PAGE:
I don’t know, it’s Friday and I’m just wondering aloud here…probably more about this later.
“You Can’t Always Get What You Want, But If You Try Sometimes, You Just Might Find, You Get What You Need.”
I was reading a post on coding and open source software and the author said one reason he doesn’t contribute a lot (or any in his case) was that he feels like a “Code Impostor”. He feels like he has no business being in the coding business. Several people responded that although they have felt that way in the past, it is something you have to personally get over…and you have to realize that those code geniuses that he thinks are way beyond his skill set may be total noobs in other areas of coding.
I often feel that way. My programming skill set is HTML, PHP, CSS, MySQL with a smattering of C# in there. While I’d say I can whip out HTML with the best of them, on most of the others I am anywhere from a mid-level programmer to someone who is really good at faking it for his non-tech friends. All the time I have people tell me “I just don’t understand how you do the technical stuff you do.” Really? Just because I made a website check the last date a file was edited and display that date, you are now referring to me as the “John McEnroe of PHP” or the “George Lopez of Style Sheets?” Really, do you think what I did with a few lines of code, code that I probably mostly pilfered from other places, was that magical?
You know what…yes, they do. They do think it is awesome, because they can’t do it. In my world, it may be fairly ho-hum, but in their world I just pulled the sword from the stone, killed the giant with a slingshot, and invented the Snuggy, all in one fell swoop.
I used to think, that most people can do vastly more than what their skill set implies…they just aren’t willing to do it. They are lazy or unmotivated. I still think that.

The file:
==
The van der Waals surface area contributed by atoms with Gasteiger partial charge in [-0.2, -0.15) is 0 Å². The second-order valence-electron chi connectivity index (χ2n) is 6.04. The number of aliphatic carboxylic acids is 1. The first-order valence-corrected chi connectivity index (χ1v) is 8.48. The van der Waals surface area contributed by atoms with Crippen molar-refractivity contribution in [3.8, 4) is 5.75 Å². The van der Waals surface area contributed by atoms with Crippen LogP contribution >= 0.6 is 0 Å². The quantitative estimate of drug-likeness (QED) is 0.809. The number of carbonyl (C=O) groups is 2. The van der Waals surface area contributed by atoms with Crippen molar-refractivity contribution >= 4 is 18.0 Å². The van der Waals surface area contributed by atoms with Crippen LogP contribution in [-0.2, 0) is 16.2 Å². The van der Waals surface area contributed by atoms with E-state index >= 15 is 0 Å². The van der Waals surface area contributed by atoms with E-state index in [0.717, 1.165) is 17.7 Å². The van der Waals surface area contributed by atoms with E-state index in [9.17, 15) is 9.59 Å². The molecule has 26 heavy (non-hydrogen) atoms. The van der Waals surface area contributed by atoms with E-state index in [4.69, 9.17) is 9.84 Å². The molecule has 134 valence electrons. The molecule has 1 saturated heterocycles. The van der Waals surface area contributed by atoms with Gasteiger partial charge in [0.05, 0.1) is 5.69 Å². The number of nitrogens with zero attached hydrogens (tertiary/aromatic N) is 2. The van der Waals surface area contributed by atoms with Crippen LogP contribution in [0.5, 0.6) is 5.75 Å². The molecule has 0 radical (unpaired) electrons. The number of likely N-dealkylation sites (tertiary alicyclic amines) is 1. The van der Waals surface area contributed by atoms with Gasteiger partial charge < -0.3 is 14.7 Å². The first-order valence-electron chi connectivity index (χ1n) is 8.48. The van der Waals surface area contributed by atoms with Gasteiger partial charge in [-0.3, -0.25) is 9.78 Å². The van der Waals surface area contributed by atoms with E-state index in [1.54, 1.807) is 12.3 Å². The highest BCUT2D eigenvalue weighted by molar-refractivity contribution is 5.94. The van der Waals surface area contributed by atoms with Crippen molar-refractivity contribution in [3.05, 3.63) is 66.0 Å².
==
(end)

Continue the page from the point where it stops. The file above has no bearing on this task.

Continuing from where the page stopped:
But I need to realize that I’m not a code impostor, because I did make the effort. It may not be magic to me, it may even seem quite ordinary or even fairly basic. But I took the time to learn it, or at least rip the code off from someone who IS more skilled than me (at least in that one area) and modify for my needs. And doing that is a skill unto itself.
I think I’m going to stop hiding behind my “Code Impostor” mask and when someone says “You are the Jon Bon Jovi of low to mid level programming”, I’m going to say “Why yes, I am!”
I just came up with a new term: Supernerding. It’s when you are totally nerding out, especially blogging or otherwise conversing, on some crazy subject that most people don’t care about because it’s very nerdy:
- How to build dynamic WordPress widgets = SUPERNERDING
- The Thermodynamics of the Sun = SUPERNERDING
- Microorganic Computer = SUPERNERDING
- Theories In Dissecting the Radon Sheilding of A Nanoprismatic Supercell
OK, I made that last one up totally but they all sound like one thing: SUPERNERDING.
Start using it people, it’s now an official word!